tion, with discretion, of a ritardando and
luftpause. The addition is not distract-
ing; for me this remains Beethoven's
most "romantic" symphony.
Reiner brings to this work a clarity of
line and balance which shows the sensi-
tivity of a man who has been studying
music all his life. Reiner says of conduct-
ing: "The best conducting technique is
that which achieves the maximum results
with the minimum of (physical) effort
. . The conductor must have a stimulat-
ing personality . .. and a'thorough musi-
cal, artistic, literary, historical back-
ground . . . (it is indispensable) to study
and restudy scores . . . I do not believe a
conductor can be accomplished under
CESAR FRANCK: Four Symphonic Poems
(Le Chasseur Maudit, Les Eolides, Les
Djinns, Redemption). Andre Cluytens
conducting the Orchestre National de
Belgigue. ANGEL stereo S-36151,
$5.98 (monaural 36151, $4.98).
THERE ARE MORE than enough re-
cordings of Cesar Franck's D Minor
Symphony, but this is the only available
recording of "Les Djinns," ""Les Eolides"
and "Redemption." Together with "Le
Chasseur Maudit," they make an attrac-
tive set. Despite the fact that there is a
preferable version of the "Chasseur
Maudit" by Munch on RCA Victor, no-
body with a fondness for symphonic
poems in general or Franck in particular
should consider his musical library com-
plete if he does not have this disc.
The three other works on the disc are
consistently interesting, and consistently
well performed as well. Aldo Ciccolini
handles the piano part of "Les Djinns"
with suitable elan, and Angel has com-
pleted the happy picture by providing
fine sound. This record fills an impor-
tant gap in the catalogue, and as such it
can be recommended without reserva-
tion-but especially to those who know
Franck only from his symphony.
monies. He does not fight Schubert, he
Schubert wrote the Sonata when he
was twenty-two, the year when he wrote
to his brother: "At the house where I
lodge there are eight girls,nearlyeall
pretty. Plenty to do, you see." This
charming work reveals the caprice of
youth realizing that life is not all fun
games, and pretty girls.
Whereas the Fantasia yearns for the
large concert hall, the sonata prefers a
much smaller gathering. Richter tones
down the technique into an ease of flow-
ing, lyric melodies and youthful ponder-
In addition to the fine pianism display-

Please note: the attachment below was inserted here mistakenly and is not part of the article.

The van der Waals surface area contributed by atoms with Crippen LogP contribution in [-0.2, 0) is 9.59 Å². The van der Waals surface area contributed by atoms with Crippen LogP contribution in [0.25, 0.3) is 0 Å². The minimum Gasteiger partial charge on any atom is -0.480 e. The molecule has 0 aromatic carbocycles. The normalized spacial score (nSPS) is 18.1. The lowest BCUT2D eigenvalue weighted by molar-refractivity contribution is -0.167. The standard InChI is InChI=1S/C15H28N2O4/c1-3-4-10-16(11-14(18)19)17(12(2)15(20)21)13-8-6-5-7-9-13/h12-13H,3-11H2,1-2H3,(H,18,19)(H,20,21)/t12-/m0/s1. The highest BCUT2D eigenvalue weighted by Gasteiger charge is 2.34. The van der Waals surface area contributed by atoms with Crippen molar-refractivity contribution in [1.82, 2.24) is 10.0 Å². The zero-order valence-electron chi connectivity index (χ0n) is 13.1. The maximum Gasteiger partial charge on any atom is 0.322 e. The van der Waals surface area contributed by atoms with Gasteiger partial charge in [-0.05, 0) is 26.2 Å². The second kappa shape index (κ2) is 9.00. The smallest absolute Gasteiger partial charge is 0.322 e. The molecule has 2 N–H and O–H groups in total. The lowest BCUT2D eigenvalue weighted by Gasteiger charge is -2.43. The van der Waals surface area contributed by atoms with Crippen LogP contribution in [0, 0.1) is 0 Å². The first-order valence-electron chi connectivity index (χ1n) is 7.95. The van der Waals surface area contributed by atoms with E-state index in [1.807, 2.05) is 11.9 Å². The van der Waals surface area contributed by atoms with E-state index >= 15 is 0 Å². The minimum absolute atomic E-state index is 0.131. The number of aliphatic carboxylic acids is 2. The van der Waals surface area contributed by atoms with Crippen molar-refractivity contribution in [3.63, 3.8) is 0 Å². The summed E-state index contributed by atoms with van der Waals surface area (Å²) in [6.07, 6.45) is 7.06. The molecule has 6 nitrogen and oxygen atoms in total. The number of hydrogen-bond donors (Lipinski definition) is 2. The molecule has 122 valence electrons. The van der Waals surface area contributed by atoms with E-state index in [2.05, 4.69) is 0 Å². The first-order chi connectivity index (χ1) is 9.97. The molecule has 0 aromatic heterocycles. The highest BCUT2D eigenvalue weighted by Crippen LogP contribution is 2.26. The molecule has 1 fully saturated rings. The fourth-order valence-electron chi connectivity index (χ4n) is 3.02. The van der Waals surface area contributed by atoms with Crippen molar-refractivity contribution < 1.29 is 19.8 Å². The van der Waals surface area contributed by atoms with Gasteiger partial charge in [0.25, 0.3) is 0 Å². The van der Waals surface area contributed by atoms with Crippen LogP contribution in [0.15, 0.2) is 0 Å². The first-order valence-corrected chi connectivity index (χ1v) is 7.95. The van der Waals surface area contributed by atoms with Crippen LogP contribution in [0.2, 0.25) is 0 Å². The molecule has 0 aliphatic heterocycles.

ed on this disc, its back cover contains
an interesting character observation of
Richter at a recording session-in addi-
tion to information about the works
MAGAZ IN E
Vol. VI, No.2
Sunday, October I 1, 1964
Both sonically and musically
works as played really score.
THAT IS WHAT I SHALL TELL THEM a
I ask myself: why talk to them?
They buy knowledge in order to sell it.
They want to hear where there is cheap knowledge
That can be sold at a profit. Why
Should they want to know what
Can be said against buying and selling?
They want to be the winners
They don't want arguments against winning.
They don't want to be oppressed
They want to oppress.
They don't want man's advancement
They want their advantage.
They obey everybody
Who tells them they can command.
They sacrifice themselves
To keep the sacrificial altar standing.
What am I to tell them, I wondered. That
Is what I shall tell them, I decided.
--Translated by Ingo E. Seidler
es m n me mea
BEETHOVEN: Concerto in C Major for
Piano, Violin, and Cello-and Orches-
tra, Op. 56 ("Triple"). Rudolf Serkin,
piano. Jaime Laredo, violin. Leslie
Parnas, cello. Alexander Schneider
conducting the Marlboro Festival Or-
chestra. Columbia Monaural ML
5964, $4.98. (Stereo MS 6564, $4.98.)
THIS IS AN EXCITING performance
of Beethoven's 'Triple" Concerto. But
an even more exciting reading results
when the performers strive for greater
accuracy of articulation than is displayed
The first movement is full of scale runs
and trills and has to move fast to retain
listening interest. Many times it seems
that the cello in this performance tries
to slow the others down a little, especial-